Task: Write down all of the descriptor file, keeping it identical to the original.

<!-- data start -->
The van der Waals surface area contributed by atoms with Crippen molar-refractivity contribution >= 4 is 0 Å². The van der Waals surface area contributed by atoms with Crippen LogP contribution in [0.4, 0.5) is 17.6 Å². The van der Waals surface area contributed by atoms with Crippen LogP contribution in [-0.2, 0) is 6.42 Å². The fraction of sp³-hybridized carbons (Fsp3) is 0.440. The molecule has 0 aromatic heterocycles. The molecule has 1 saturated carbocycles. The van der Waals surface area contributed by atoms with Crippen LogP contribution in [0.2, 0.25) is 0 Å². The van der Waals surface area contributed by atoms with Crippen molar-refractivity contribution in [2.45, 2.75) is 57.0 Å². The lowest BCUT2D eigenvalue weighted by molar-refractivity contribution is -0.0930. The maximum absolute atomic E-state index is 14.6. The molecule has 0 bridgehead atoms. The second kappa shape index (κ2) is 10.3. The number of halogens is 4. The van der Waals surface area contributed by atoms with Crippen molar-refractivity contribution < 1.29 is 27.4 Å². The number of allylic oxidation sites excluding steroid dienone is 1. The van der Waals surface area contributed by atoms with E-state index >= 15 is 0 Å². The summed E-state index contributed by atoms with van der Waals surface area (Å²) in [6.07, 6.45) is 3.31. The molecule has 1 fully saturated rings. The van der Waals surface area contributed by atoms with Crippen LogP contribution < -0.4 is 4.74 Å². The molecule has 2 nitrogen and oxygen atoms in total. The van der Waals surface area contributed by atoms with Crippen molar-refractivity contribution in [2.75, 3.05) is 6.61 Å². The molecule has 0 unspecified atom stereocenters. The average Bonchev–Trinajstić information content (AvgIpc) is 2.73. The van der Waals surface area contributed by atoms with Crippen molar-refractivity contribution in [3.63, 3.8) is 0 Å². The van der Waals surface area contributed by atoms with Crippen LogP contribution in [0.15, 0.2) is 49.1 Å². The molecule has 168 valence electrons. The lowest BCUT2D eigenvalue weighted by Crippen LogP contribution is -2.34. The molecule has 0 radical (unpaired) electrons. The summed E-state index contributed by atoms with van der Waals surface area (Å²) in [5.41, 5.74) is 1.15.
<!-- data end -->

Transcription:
The van der Waals surface area contributed by atoms with Crippen molar-refractivity contribution >= 4 is 0 Å². The van der Waals surface area contributed by atoms with Crippen LogP contribution in [0.4, 0.5) is 17.6 Å². The van der Waals surface area contributed by atoms with Crippen LogP contribution in [-0.2, 0) is 6.42 Å². The fraction of sp³-hybridized carbons (Fsp3) is 0.440. The molecule has 0 aromatic heterocycles. The molecule has 1 saturated carbocycles. The van der Waals surface area contributed by atoms with Crippen LogP contribution in [0.2, 0.25) is 0 Å². The van der Waals surface area contributed by atoms with Crippen molar-refractivity contribution in [2.45, 2.75) is 57.0 Å². The lowest BCUT2D eigenvalue weighted by molar-refractivity contribution is -0.0930. The maximum absolute atomic E-state index is 14.6. The molecule has 0 bridgehead atoms. The second kappa shape index (κ2) is 10.3. The number of halogens is 4. The van der Waals surface area contributed by atoms with Crippen molar-refractivity contribution < 1.29 is 27.4 Å². The number of allylic oxidation sites excluding steroid dienone is 1. The van der Waals surface area contributed by atoms with E-state index >= 15 is 0 Å². The summed E-state index contributed by atoms with van der Waals surface area (Å²) in [6.07, 6.45) is 3.31. The molecule has 1 fully saturated rings. The van der Waals surface area contributed by atoms with Crippen LogP contribution < -0.4 is 4.74 Å². The molecule has 2 nitrogen and oxygen atoms in total. The van der Waals surface area contributed by atoms with Crippen molar-refractivity contribution in [2.75, 3.05) is 6.61 Å². The molecule has 0 unspecified atom stereocenters. The average Bonchev–Trinajstić information content (AvgIpc) is 2.73. The van der Waals surface area contributed by atoms with Crippen molar-refractivity contribution in [3.63, 3.8) is 0 Å². The van der Waals surface area contributed by atoms with Crippen LogP contribution in [0.15, 0.2) is 49.1 Å². The molecule has 168 valence electrons. The lowest BCUT2D eigenvalue weighted by Crippen LogP contribution is -2.34. The molecule has 0 radical (unpaired) electrons. The summed E-state index contributed by atoms with van der Waals surface area (Å²) in [5.41, 5.74) is 1.15.